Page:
College production! Allen possesses one of the worst college stat lines of any quarterback chosen in the first round in recent memory. He completed just 56 percent of his college passes and threw for less than 2,000 yards in a fully-healthy Redshirt junior campaign. Also important to note: he played for Wyoming in the Mountain West Conference. Not exactly NFL-caliber competition.
Nevertheless, he fits the Bills well. The Bills are always looking for big quarterbacks with bazookas for throwing arms, so they can (and, I’m obviously paraphrasing here) “excel in the extreme weather elements of Buffalo.” If that’s the mold Buffalo was going for in this draft, then they got their man. I just don’t think it’s going to work.
My prediction: Divorce in less than four years.
Josh Rosen, once projected to be in the running for first overall pick, dropped all the way to the 10th pick before he was scooped up by the Arizona Cardinals.
Arizona is not a consistently noteworthy team. They’ve made the playoffs four times in the last decade, but have also finished with a record of 8-8 or below five times during that same stretch. They’ve finished with a less than glamorous 15-16-1 record over the last two years.
It only makes sense that the Cardinals took a quarterback who doesn’t do anything flashy. Rosen doesn’t run around and throw darts on the move like Baker Mayfield or toss the ball a country mile like Allen. He sits in the pocket and makes NFL throws.
His college stats aren’t anything to smirk at, but also don’t jump off the page like Mayfield’s or some of the other prospects’ do. His 2017 stat line read: 62 percent completion percentage, 3,700 yards and a 26:10 touchdown-to-interception ratio.
Behind Darnold, I think he’s currently the second most NFL-ready passer. He’s similar to 2016’s first overall pick Jared Goff and will fit in well with Larry Fitzgerald and Co. in the desert.
With the last pick in the first round, the Baltimore Ravens selected Lamar Jackson, the most electrifying talent in this year’s draft class.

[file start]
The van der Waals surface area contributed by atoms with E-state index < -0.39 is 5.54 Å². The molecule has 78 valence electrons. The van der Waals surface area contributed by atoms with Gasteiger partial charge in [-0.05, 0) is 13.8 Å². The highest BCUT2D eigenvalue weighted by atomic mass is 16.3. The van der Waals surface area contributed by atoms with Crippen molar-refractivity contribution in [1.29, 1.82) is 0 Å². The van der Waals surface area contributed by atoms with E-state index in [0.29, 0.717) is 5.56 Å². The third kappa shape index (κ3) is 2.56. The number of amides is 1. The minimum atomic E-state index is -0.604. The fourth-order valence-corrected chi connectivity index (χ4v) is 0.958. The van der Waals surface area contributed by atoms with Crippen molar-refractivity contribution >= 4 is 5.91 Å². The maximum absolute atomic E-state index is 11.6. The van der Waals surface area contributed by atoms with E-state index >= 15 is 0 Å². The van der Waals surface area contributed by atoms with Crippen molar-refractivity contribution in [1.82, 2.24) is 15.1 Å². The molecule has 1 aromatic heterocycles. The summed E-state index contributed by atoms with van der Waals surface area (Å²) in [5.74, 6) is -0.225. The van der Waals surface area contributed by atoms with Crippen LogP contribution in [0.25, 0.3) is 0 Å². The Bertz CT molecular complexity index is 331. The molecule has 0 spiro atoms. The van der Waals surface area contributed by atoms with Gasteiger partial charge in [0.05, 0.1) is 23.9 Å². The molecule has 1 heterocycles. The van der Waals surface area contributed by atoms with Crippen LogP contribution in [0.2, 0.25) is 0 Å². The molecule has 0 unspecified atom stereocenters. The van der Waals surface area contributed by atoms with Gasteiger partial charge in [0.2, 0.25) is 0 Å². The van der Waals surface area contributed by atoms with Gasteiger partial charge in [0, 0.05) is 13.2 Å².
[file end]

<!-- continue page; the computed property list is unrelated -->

The 2016 Heisman Trophy winner runs like a track star. He ran for 50 touchdowns in three years at Louisville and had over 1,500 yards on the ground each of his past two seasons. Jackson is no slouch through the air either, as he posted over 3,600 passing yards and a 27:10 touchdown-to-interception ratio last season.
To put that in prospective, Jackson had passing numbers that were similar to Rosen’s, while also running for more yards than most running backs (he finished sixth in the NCAA in rushing yards).
Baltimore and Jackson are an ideal pairing because of the Ravens’ current quarterback, Joe Flacco. Flacco is one of the least exciting or inspiring quarterbacks in the NFL. He has for years been the subject of “Flacco is elite” memes, mocking his mediocrity. Frankly, Flacco is boring.
That’s why the Ravens needed a change. They needed Jackson. Jackson is not boring. He’s been compared to Michael Vick. That says it all.
Expect fireworks and a reel of ESPN Top 10 plays once Flacco hands the reigns to Jackson.
Current divorce rates outside of football hover around 50 percent. While my forecast for the newest batch of NFL quarterbacks isn’t as bleak, I do think Allen will be a bust. I’m confident in the abilities of Darnold, Rosen and Jackson, but remain on the fence about Mayfield (only because he’s now a part of the eternal mess that is the Cleveland Browns). I think it’s possible that four out of these five picks will work.
Regardless of my predictions, we’ll all find out soon enough if these marriages will result in happy ever afters.